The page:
Posted: Thu Jan 29, 2004 9:32 am Post subject: tablet pc for law student?
Hello all! I will be starting law school this fall and am considering a tablet pc for school, home and work. I need to upgrade my desktop at home anyway, so I was initially going to purchase a laptop (desktop replacement with an external monitor, keyboard and mouse and a docking station), but then I started being honest with myself about my typing speed! I thought that I would be able to take better notes (less typos!) with the tablet pc.
My question, of course, is WHICH ONE!? I've been considering the Acer 301 and the Toshiba M200. Any thoughts, suggestions or warnings?
Also, can the tablet pc truly function as a destop replacement, just like a regular notebook?
If your just getting into law school now is a good time to increase your typing speed. As a lawyer you'll be typing for the rest of your working career so get used to it.
Most lawschools have installed outlets in the desks so battery life is not as important as it used to be. Some schools have installed school wide wifi internet connections so whatever you get make sure it has wifi.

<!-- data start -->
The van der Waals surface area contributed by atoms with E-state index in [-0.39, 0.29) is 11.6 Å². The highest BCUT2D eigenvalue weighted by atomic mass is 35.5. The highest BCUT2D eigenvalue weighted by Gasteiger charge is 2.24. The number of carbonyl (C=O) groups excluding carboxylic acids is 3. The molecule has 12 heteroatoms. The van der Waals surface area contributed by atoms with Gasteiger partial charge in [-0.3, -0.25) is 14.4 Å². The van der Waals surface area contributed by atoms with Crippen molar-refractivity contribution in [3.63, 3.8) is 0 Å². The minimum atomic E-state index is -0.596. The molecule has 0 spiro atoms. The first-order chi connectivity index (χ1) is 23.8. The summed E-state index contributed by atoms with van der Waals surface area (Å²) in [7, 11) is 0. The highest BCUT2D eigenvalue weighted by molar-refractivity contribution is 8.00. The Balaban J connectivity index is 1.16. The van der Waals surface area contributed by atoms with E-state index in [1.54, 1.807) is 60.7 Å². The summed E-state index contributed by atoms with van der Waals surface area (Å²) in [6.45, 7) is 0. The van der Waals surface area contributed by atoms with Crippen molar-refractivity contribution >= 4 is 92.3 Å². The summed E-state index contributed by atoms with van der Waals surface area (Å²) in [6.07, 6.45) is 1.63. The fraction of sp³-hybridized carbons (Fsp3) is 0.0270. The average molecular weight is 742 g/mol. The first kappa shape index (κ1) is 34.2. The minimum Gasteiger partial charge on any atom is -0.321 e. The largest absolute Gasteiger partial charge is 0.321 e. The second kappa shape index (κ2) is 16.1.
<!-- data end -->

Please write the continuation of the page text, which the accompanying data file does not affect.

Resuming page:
I agree that with the comment that as a lawyer you will need to know how to type well and fast. The ability to type is extremely important as a young associate you will generally not have first priority with any secretary for the transcription of your work.
With that said, I have been using the TC1K for years. I have an insurance defense practice and like the ability to disconnect the screen from the keyboard. I would suggest considering the HP TC1k - it is a great unit - although it is a bit slow for me know. Perhaps the TC11k might be an option to consider or even the new version
Posted: Wed Apr 06, 2005 12:03 pm Post subject: Update
I noticed that this thread was originally posted a few years ago, and didn't really answer the questioned posed.
I find myself in a similair position as the author, I am starting law school this Fall--although I haven't decided where yet, and am interested in upgrading my computer to a more powerful and mobile alternative.
I am a fan of technology, I like being just behind the curve of cutting edge. This isn't because of the "neato" factor, but because it can simplify and improve how I do even the smallest of tasks. The more time I spend retyping hand written notes, organizing files, or searching through hundreds of pages of medical records is time I can't spend doing more important things--meeting with clients, prepping for depos, researching on Westlaw--things tha require thought and creativity. Tasks that eat at my time and don't help progress a case are part of what I call "dead time", I try to find technological solutions to minimize this and keep me on top of tasks and as efficient as possible.